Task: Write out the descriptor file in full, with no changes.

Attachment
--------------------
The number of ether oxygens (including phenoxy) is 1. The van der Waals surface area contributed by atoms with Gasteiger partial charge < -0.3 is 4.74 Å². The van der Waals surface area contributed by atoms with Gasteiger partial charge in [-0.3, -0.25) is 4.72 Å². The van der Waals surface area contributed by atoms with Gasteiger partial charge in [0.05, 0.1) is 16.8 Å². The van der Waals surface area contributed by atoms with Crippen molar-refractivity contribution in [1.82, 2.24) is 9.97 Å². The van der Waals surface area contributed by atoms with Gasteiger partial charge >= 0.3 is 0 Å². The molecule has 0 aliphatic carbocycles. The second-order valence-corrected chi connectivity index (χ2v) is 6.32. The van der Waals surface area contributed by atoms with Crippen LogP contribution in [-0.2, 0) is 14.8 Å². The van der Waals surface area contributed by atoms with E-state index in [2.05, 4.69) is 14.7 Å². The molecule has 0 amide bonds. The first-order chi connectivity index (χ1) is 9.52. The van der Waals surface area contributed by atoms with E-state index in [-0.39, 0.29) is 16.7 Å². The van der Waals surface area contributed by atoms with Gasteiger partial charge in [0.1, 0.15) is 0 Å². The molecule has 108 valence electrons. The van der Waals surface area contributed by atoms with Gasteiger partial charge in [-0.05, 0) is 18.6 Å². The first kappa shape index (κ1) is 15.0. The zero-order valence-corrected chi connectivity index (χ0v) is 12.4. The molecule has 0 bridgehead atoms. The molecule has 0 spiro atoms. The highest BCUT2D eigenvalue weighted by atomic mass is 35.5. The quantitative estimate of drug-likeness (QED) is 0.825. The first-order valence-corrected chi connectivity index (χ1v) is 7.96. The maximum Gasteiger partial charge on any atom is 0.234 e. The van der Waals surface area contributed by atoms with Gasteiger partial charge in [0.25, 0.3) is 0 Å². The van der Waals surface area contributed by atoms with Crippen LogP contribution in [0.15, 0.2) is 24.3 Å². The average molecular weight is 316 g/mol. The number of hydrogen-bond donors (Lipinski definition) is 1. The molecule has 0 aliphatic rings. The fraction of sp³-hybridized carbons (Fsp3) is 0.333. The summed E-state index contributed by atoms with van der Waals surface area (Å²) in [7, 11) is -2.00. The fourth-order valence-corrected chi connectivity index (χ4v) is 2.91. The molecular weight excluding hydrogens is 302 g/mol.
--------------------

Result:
The number of ether oxygens (including phenoxy) is 1. The van der Waals surface area contributed by atoms with Gasteiger partial charge < -0.3 is 4.74 Å². The van der Waals surface area contributed by atoms with Gasteiger partial charge in [-0.3, -0.25) is 4.72 Å². The van der Waals surface area contributed by atoms with Gasteiger partial charge in [0.05, 0.1) is 16.8 Å². The van der Waals surface area contributed by atoms with Crippen molar-refractivity contribution in [1.82, 2.24) is 9.97 Å². The van der Waals surface area contributed by atoms with Gasteiger partial charge >= 0.3 is 0 Å². The molecule has 0 aliphatic carbocycles. The second-order valence-corrected chi connectivity index (χ2v) is 6.32. The van der Waals surface area contributed by atoms with Crippen LogP contribution in [-0.2, 0) is 14.8 Å². The van der Waals surface area contributed by atoms with E-state index in [2.05, 4.69) is 14.7 Å². The molecule has 0 amide bonds. The first-order chi connectivity index (χ1) is 9.52. The van der Waals surface area contributed by atoms with E-state index in [-0.39, 0.29) is 16.7 Å². The van der Waals surface area contributed by atoms with Gasteiger partial charge in [0.1, 0.15) is 0 Å². The molecule has 108 valence electrons. The van der Waals surface area contributed by atoms with Gasteiger partial charge in [-0.05, 0) is 18.6 Å². The first kappa shape index (κ1) is 15.0. The zero-order valence-corrected chi connectivity index (χ0v) is 12.4. The molecule has 0 bridgehead atoms. The molecule has 0 spiro atoms. The highest BCUT2D eigenvalue weighted by atomic mass is 35.5. The quantitative estimate of drug-likeness (QED) is 0.825. The first-order valence-corrected chi connectivity index (χ1v) is 7.96. The maximum Gasteiger partial charge on any atom is 0.234 e. The van der Waals surface area contributed by atoms with Gasteiger partial charge in [0.25, 0.3) is 0 Å². The van der Waals surface area contributed by atoms with Crippen LogP contribution in [0.15, 0.2) is 24.3 Å². The average molecular weight is 316 g/mol. The number of hydrogen-bond donors (Lipinski definition) is 1. The molecule has 0 aliphatic rings. The fraction of sp³-hybridized carbons (Fsp3) is 0.333. The summed E-state index contributed by atoms with van der Waals surface area (Å²) in [7, 11) is -2.00. The fourth-order valence-corrected chi connectivity index (χ4v) is 2.91. The molecular weight excluding hydrogens is 302 g/mol.